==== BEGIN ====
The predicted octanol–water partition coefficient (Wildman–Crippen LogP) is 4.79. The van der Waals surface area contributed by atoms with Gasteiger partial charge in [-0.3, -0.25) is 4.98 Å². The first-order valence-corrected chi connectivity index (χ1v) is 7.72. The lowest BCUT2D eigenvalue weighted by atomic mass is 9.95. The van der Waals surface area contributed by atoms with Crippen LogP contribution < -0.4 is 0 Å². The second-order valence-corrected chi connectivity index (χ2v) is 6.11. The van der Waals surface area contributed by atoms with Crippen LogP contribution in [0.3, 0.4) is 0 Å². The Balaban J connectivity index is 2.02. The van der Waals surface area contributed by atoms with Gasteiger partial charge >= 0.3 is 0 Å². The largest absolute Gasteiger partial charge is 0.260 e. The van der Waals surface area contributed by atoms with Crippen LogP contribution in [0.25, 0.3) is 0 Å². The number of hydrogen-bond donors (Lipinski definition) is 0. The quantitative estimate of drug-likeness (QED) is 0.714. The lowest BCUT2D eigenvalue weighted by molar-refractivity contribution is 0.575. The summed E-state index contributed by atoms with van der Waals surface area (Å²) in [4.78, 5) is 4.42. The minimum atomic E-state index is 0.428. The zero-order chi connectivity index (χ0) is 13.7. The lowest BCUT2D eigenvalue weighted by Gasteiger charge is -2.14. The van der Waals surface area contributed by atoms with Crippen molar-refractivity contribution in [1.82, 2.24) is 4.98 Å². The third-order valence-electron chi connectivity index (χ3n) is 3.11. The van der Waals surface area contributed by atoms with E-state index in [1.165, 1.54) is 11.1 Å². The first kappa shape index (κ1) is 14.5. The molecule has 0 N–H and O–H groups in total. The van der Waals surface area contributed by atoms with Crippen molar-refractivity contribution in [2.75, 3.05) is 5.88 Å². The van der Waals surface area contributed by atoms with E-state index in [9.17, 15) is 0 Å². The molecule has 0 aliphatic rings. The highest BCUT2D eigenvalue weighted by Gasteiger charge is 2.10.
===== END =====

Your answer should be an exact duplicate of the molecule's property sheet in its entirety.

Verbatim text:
The predicted octanol–water partition coefficient (Wildman–Crippen LogP) is 4.79. The van der Waals surface area contributed by atoms with Gasteiger partial charge in [-0.3, -0.25) is 4.98 Å². The first-order valence-corrected chi connectivity index (χ1v) is 7.72. The lowest BCUT2D eigenvalue weighted by atomic mass is 9.95. The van der Waals surface area contributed by atoms with Crippen LogP contribution < -0.4 is 0 Å². The second-order valence-corrected chi connectivity index (χ2v) is 6.11. The van der Waals surface area contributed by atoms with Crippen LogP contribution in [0.3, 0.4) is 0 Å². The Balaban J connectivity index is 2.02. The van der Waals surface area contributed by atoms with Gasteiger partial charge >= 0.3 is 0 Å². The largest absolute Gasteiger partial charge is 0.260 e. The van der Waals surface area contributed by atoms with Crippen LogP contribution in [0.25, 0.3) is 0 Å². The number of hydrogen-bond donors (Lipinski definition) is 0. The quantitative estimate of drug-likeness (QED) is 0.714. The lowest BCUT2D eigenvalue weighted by molar-refractivity contribution is 0.575. The summed E-state index contributed by atoms with van der Waals surface area (Å²) in [4.78, 5) is 4.42. The minimum atomic E-state index is 0.428. The zero-order chi connectivity index (χ0) is 13.7. The lowest BCUT2D eigenvalue weighted by Gasteiger charge is -2.14. The van der Waals surface area contributed by atoms with Crippen molar-refractivity contribution in [1.82, 2.24) is 4.98 Å². The third-order valence-electron chi connectivity index (χ3n) is 3.11. The van der Waals surface area contributed by atoms with E-state index in [1.165, 1.54) is 11.1 Å². The first kappa shape index (κ1) is 14.5. The molecule has 0 N–H and O–H groups in total. The van der Waals surface area contributed by atoms with Crippen molar-refractivity contribution in [2.75, 3.05) is 5.88 Å². The van der Waals surface area contributed by atoms with E-state index in [9.17, 15) is 0 Å². The molecule has 0 aliphatic rings. The highest BCUT2D eigenvalue weighted by Gasteiger charge is 2.10.